For those new to the game, THE SHADOW was a radio program that ran from 1937 until 1954, and featured a crime-fighting hero named Lamont Crantson, who had the power to render himself invisible. Lamont's secret was known only to his lovely friend and companion, Margo Lane, and together they matched wits with every type of hoodlum imaginable, from garden-variety gangsters to mad scientists, from psychopathic killers to foregn agents. THE SHADOW was a remarkably diverse show, combining the standard detective tale with suspense, horror, hardboiled pulp and science-fiction, and STRANGE PUZZLES does an excellent job of showcasing this diversity. The episodes feature shows from the era of Orson Welles (1937 - 1938), Bill Johnstone (1938 - 1943), and Bret Morrison (1943 - 1944, 1945 - 1954), and also features two long-lost shows from the Welles period, "He Died At 12", and "The Black Bhudda", which are being heard for the first time in 70 years.
The episodes are:
Tenor With a Broken Voice - A series of dreadful accidents strike the local opera house. But are they really accidents? The Shadow knows...
He Died At Twelve - When a vicious mobster is executed, the jurymen who convicted him begin to turn up dead, and the only suspect is...the dead man himself!
The Black Buddha - The accidental sale of a cult's sacred statue leads to a series of brutal killings only The Shadow can stop.
Traffic in Death - Patients at a sanitarium are dying mysterious deaths, and the Shadow suspects murder.
Murder in E Flat - The city is being terrorized by a series of bombings that seem to have no motive, except the bomber's dislike of loud noise...
Phantom Fingerprints - A beloved police surgeon has been brutally killed, but the fingerprints on the murder weapon belong to those of a dead man.
Mansion of Madness - The Shadow suspects a young women is being deliberately driven insane by greedy relatives.
Death Shows the Way - Kidnapping and murder mark the purchase of a priceless jewel, and everyone is a suspect...except the thief!
Murderer's Vanity - Is a respected doctor the murderer of his wife? His stepson thinks so, but The Shadow isn't sure.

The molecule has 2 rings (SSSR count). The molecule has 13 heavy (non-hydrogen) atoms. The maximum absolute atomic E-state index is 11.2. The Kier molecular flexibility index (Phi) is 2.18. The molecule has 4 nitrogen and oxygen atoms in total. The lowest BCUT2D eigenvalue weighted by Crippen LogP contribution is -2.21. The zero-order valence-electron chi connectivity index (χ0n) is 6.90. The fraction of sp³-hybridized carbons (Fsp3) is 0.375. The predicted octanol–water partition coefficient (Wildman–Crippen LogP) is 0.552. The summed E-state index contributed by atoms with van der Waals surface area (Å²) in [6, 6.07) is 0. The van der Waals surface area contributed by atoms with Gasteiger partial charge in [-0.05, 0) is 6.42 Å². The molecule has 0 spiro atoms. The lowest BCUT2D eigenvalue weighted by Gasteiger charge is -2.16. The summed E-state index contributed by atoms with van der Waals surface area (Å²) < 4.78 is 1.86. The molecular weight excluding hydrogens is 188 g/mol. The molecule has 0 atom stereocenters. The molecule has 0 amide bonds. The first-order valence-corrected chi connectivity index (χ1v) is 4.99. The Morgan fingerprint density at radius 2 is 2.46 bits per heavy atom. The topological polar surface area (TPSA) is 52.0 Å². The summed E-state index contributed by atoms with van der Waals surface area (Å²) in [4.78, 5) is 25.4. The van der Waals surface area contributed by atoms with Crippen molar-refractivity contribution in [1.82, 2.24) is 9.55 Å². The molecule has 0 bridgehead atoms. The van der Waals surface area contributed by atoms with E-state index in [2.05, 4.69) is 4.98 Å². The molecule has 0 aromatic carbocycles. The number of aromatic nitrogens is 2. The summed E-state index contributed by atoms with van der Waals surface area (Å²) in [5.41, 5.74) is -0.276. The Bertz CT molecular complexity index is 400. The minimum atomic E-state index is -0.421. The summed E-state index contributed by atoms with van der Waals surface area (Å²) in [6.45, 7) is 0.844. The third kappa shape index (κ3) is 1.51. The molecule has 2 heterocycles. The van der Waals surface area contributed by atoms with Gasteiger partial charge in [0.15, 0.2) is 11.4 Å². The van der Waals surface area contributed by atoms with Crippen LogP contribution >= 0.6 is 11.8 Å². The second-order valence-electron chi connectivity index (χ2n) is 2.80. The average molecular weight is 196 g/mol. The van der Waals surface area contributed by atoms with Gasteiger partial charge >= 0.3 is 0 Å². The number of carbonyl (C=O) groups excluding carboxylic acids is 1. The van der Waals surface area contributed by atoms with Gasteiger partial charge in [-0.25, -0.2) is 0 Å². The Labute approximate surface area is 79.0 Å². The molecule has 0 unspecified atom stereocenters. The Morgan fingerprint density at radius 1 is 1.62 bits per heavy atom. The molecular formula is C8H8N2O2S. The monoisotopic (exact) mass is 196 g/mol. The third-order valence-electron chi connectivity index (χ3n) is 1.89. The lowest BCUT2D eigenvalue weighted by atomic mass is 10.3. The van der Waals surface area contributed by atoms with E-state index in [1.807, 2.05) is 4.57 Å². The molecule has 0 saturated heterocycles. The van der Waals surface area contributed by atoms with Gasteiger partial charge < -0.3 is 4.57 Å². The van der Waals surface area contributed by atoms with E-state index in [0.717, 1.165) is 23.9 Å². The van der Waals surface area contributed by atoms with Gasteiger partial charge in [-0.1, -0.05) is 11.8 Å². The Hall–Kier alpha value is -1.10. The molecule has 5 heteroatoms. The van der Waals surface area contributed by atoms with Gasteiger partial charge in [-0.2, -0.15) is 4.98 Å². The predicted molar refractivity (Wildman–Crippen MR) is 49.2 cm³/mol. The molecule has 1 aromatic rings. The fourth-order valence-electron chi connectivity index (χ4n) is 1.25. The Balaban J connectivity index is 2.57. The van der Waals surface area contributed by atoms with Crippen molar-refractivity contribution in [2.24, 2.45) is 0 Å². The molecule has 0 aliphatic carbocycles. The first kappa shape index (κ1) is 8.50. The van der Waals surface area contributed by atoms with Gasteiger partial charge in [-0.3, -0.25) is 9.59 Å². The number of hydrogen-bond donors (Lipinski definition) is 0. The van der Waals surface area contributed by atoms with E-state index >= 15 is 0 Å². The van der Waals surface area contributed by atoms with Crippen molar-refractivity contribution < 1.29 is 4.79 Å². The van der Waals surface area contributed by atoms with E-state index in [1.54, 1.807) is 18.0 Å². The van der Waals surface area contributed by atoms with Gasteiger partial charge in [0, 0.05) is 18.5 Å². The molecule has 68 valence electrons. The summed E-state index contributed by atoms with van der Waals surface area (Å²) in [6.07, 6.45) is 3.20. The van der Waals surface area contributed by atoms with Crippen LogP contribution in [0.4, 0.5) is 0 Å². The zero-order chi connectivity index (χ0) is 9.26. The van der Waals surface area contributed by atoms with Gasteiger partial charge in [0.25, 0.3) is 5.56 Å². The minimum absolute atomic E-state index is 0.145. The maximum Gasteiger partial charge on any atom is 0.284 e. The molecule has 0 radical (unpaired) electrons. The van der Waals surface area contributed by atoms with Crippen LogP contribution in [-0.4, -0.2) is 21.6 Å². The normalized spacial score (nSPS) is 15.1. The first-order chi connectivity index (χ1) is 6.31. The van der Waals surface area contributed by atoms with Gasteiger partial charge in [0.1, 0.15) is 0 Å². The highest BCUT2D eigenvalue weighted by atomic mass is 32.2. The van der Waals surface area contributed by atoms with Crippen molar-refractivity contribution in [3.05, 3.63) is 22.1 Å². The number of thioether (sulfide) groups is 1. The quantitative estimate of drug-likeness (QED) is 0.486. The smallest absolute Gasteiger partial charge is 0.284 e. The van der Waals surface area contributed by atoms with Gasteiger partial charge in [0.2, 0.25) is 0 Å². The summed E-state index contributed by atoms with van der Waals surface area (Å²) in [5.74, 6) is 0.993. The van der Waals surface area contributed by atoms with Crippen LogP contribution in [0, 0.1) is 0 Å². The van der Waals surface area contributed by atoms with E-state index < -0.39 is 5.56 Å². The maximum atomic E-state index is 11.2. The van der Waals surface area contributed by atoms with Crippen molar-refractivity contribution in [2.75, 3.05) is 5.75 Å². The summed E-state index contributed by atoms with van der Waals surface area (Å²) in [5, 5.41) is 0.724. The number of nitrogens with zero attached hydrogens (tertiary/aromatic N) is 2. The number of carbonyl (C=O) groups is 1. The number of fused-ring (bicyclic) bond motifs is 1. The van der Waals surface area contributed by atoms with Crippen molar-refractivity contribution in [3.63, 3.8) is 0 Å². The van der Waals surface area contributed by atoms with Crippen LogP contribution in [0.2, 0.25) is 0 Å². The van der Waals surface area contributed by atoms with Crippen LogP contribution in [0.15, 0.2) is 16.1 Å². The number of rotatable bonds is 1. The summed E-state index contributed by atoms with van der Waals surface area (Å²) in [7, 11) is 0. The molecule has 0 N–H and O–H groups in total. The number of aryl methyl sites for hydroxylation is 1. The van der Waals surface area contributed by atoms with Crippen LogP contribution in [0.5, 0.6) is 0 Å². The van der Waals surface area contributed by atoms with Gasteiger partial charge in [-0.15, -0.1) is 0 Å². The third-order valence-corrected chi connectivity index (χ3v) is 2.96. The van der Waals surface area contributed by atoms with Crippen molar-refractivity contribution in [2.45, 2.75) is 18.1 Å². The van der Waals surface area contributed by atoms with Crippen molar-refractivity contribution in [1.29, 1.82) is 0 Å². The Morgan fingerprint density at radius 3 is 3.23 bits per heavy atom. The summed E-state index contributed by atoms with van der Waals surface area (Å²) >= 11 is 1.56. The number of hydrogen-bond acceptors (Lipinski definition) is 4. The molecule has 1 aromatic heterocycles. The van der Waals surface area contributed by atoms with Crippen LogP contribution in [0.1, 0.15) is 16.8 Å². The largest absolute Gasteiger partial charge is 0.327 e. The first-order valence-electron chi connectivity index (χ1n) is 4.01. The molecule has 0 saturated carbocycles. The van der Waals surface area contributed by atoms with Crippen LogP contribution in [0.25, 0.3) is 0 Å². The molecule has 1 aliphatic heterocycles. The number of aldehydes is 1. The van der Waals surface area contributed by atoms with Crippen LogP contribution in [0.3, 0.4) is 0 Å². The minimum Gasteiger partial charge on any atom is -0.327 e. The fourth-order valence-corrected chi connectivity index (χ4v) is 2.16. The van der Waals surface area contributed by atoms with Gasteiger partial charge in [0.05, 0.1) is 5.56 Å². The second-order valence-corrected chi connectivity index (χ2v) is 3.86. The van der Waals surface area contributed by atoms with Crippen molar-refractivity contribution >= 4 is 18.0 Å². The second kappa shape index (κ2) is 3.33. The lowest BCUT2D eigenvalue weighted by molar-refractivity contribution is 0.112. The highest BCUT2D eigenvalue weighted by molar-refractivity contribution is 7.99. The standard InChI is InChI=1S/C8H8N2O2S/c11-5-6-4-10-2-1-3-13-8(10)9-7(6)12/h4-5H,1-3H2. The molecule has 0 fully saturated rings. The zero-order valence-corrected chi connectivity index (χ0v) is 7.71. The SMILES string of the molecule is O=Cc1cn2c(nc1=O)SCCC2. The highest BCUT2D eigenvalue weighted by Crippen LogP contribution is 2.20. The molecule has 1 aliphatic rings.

The Case of the Three Frightened Policemen - Crooks and cops abound in this story of hidden identity, but who are the cops and who are the crooks only The Shadow can say.
They Killed With a Silver Hatchet - With the aid of a newspaperman, the Shadow goes up against a vicious human trafficking ring.
Makeup For Murder - Lamont investigates the mysterious deaths of homeless vagrants, which he suspects are murders.
The Shadow of Suspicion - When Lamont is framed for murder, it's up to The Shadow to prove his innocence.
The Bones of the Dragon - Chinatown is the scene of robbery, double-dealing and murder with mysterious motive.
Reflection of Death - A women is being driven mad by reflections she sees in a mirror, driving her towards suicide.
The Giant of Madras - The train Lamont and Margo are traveling on is hijacked by a gang of vicious robbers looking for a gem called The Giant of Madras.
Murder at Dead Man's Inn - Lamont and Margo are summoned to a remote inn which was once the scene of a grisly mass-murder, and discover the murdering is still going on.
Murder by a Corpse - A lunatic asylum is the perfect place for a murderer to hide between killings...unless he's being hunted by The Shadow.
Not every one of these tales is five star material, but there are no losers in the bunch and some genuine classics. "Giant of Madras" is essentially "Die Hard On A Train", "Hatchet" and "Way" are brilliantly plotted, and "Fingerprints" and "Tenor" are absolutely first-rate pieces of storytelling. In addition, the collection has some good horror episodes, like "Dead Man's Inn" and "Reflection of Death." Really, there's something here for everyone. If you're a fan of THE SHADOW, this is a must have, and if you're not, this will undoubtedly make you one.